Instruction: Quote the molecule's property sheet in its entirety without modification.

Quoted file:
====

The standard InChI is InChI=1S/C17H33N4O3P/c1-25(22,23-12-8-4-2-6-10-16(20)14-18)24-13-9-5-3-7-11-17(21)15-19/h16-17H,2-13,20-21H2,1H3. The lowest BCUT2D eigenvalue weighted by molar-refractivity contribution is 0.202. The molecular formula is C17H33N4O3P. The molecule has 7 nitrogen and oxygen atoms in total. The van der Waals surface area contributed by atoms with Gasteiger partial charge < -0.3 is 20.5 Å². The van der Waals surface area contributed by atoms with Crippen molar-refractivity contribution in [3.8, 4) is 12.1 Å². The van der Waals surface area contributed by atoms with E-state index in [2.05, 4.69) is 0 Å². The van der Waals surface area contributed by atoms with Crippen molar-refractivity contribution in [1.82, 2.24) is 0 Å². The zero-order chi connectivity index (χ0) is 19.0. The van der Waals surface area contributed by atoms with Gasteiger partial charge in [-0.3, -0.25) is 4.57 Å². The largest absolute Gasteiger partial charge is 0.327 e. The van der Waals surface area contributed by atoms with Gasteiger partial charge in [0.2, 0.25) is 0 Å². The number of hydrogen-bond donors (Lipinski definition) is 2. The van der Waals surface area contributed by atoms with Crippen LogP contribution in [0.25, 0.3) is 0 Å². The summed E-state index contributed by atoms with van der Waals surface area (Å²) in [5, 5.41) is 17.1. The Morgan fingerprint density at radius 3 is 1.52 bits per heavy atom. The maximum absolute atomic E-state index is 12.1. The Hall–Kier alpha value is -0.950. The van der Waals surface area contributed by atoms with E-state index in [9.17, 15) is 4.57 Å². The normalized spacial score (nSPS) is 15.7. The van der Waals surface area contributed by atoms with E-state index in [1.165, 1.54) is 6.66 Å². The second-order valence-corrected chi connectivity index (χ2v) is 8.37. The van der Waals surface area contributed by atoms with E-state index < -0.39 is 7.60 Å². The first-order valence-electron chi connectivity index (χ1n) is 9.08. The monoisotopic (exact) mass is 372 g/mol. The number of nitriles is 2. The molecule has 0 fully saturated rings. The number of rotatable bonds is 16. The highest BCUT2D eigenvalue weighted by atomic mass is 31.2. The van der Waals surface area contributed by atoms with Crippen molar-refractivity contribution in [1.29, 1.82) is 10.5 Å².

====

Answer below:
The standard InChI is InChI=1S/C17H33N4O3P/c1-25(22,23-12-8-4-2-6-10-16(20)14-18)24-13-9-5-3-7-11-17(21)15-19/h16-17H,2-13,20-21H2,1H3. The lowest BCUT2D eigenvalue weighted by molar-refractivity contribution is 0.202. The molecular formula is C17H33N4O3P. The molecule has 7 nitrogen and oxygen atoms in total. The van der Waals surface area contributed by atoms with Gasteiger partial charge < -0.3 is 20.5 Å². The van der Waals surface area contributed by atoms with Crippen molar-refractivity contribution in [3.8, 4) is 12.1 Å². The van der Waals surface area contributed by atoms with E-state index in [2.05, 4.69) is 0 Å². The van der Waals surface area contributed by atoms with Crippen molar-refractivity contribution in [1.82, 2.24) is 0 Å². The zero-order chi connectivity index (χ0) is 19.0. The van der Waals surface area contributed by atoms with Gasteiger partial charge in [-0.3, -0.25) is 4.57 Å². The largest absolute Gasteiger partial charge is 0.327 e. The van der Waals surface area contributed by atoms with Gasteiger partial charge in [0.2, 0.25) is 0 Å². The number of hydrogen-bond donors (Lipinski definition) is 2. The van der Waals surface area contributed by atoms with Crippen LogP contribution in [0.25, 0.3) is 0 Å². The summed E-state index contributed by atoms with van der Waals surface area (Å²) in [5, 5.41) is 17.1. The Morgan fingerprint density at radius 3 is 1.52 bits per heavy atom. The maximum absolute atomic E-state index is 12.1. The Hall–Kier alpha value is -0.950. The van der Waals surface area contributed by atoms with E-state index in [9.17, 15) is 4.57 Å². The normalized spacial score (nSPS) is 15.7. The van der Waals surface area contributed by atoms with E-state index in [1.165, 1.54) is 6.66 Å². The second-order valence-corrected chi connectivity index (χ2v) is 8.37. The van der Waals surface area contributed by atoms with E-state index < -0.39 is 7.60 Å². The first-order valence-electron chi connectivity index (χ1n) is 9.08. The monoisotopic (exact) mass is 372 g/mol. The number of nitriles is 2. The molecule has 0 fully saturated rings. The number of rotatable bonds is 16. The highest BCUT2D eigenvalue weighted by atomic mass is 31.2. The van der Waals surface area contributed by atoms with Crippen molar-refractivity contribution in [1.29, 1.82) is 10.5 Å².